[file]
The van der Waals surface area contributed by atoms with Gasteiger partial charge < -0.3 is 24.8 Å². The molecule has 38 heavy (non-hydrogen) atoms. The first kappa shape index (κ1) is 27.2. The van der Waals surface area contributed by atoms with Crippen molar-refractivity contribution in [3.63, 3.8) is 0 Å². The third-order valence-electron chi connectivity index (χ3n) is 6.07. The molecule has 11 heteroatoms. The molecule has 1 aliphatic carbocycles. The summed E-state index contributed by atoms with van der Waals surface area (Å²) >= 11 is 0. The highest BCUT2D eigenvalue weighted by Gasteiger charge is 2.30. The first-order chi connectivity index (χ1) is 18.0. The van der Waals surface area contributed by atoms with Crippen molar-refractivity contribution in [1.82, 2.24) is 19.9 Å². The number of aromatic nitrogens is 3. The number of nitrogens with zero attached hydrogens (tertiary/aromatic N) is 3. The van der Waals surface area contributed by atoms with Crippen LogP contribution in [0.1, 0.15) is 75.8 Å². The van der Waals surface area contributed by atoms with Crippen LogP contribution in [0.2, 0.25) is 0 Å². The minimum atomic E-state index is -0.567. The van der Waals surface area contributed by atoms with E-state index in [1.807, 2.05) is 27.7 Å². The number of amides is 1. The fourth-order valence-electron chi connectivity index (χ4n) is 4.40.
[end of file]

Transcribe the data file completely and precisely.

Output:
The van der Waals surface area contributed by atoms with Gasteiger partial charge < -0.3 is 24.8 Å². The molecule has 38 heavy (non-hydrogen) atoms. The first kappa shape index (κ1) is 27.2. The van der Waals surface area contributed by atoms with Crippen molar-refractivity contribution in [3.63, 3.8) is 0 Å². The third-order valence-electron chi connectivity index (χ3n) is 6.07. The molecule has 11 heteroatoms. The molecule has 1 aliphatic carbocycles. The summed E-state index contributed by atoms with van der Waals surface area (Å²) >= 11 is 0. The highest BCUT2D eigenvalue weighted by Gasteiger charge is 2.30. The first-order chi connectivity index (χ1) is 18.0. The van der Waals surface area contributed by atoms with Crippen molar-refractivity contribution in [1.82, 2.24) is 19.9 Å². The number of aromatic nitrogens is 3. The number of nitrogens with zero attached hydrogens (tertiary/aromatic N) is 3. The van der Waals surface area contributed by atoms with Crippen LogP contribution in [0.1, 0.15) is 75.8 Å². The van der Waals surface area contributed by atoms with Crippen LogP contribution in [0.2, 0.25) is 0 Å². The minimum atomic E-state index is -0.567. The van der Waals surface area contributed by atoms with E-state index in [1.807, 2.05) is 27.7 Å². The number of amides is 1. The fourth-order valence-electron chi connectivity index (χ4n) is 4.40.